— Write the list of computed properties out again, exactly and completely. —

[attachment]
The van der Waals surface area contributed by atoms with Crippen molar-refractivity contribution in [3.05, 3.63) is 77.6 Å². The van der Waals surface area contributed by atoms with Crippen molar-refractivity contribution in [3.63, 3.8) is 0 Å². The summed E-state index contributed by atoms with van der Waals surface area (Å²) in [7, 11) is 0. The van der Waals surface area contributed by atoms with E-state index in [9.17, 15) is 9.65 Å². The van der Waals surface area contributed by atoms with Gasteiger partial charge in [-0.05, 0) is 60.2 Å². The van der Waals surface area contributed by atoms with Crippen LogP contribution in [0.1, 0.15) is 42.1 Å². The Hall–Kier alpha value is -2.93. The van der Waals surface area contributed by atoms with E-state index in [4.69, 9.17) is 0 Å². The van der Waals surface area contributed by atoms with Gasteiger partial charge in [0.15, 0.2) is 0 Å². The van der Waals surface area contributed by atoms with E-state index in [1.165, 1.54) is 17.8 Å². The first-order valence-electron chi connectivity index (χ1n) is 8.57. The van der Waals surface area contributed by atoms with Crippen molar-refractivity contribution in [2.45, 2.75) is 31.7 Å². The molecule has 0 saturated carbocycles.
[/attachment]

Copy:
The van der Waals surface area contributed by atoms with Crippen molar-refractivity contribution in [3.05, 3.63) is 77.6 Å². The van der Waals surface area contributed by atoms with Crippen molar-refractivity contribution in [3.63, 3.8) is 0 Å². The summed E-state index contributed by atoms with van der Waals surface area (Å²) in [7, 11) is 0. The van der Waals surface area contributed by atoms with E-state index in [9.17, 15) is 9.65 Å². The van der Waals surface area contributed by atoms with Gasteiger partial charge in [-0.05, 0) is 60.2 Å². The van der Waals surface area contributed by atoms with Crippen LogP contribution in [0.1, 0.15) is 42.1 Å². The Hall–Kier alpha value is -2.93. The van der Waals surface area contributed by atoms with E-state index in [4.69, 9.17) is 0 Å². The van der Waals surface area contributed by atoms with Gasteiger partial charge in [0.15, 0.2) is 0 Å². The van der Waals surface area contributed by atoms with E-state index in [1.165, 1.54) is 17.8 Å². The first-order valence-electron chi connectivity index (χ1n) is 8.57. The van der Waals surface area contributed by atoms with Crippen molar-refractivity contribution in [2.45, 2.75) is 31.7 Å². The molecule has 0 saturated carbocycles.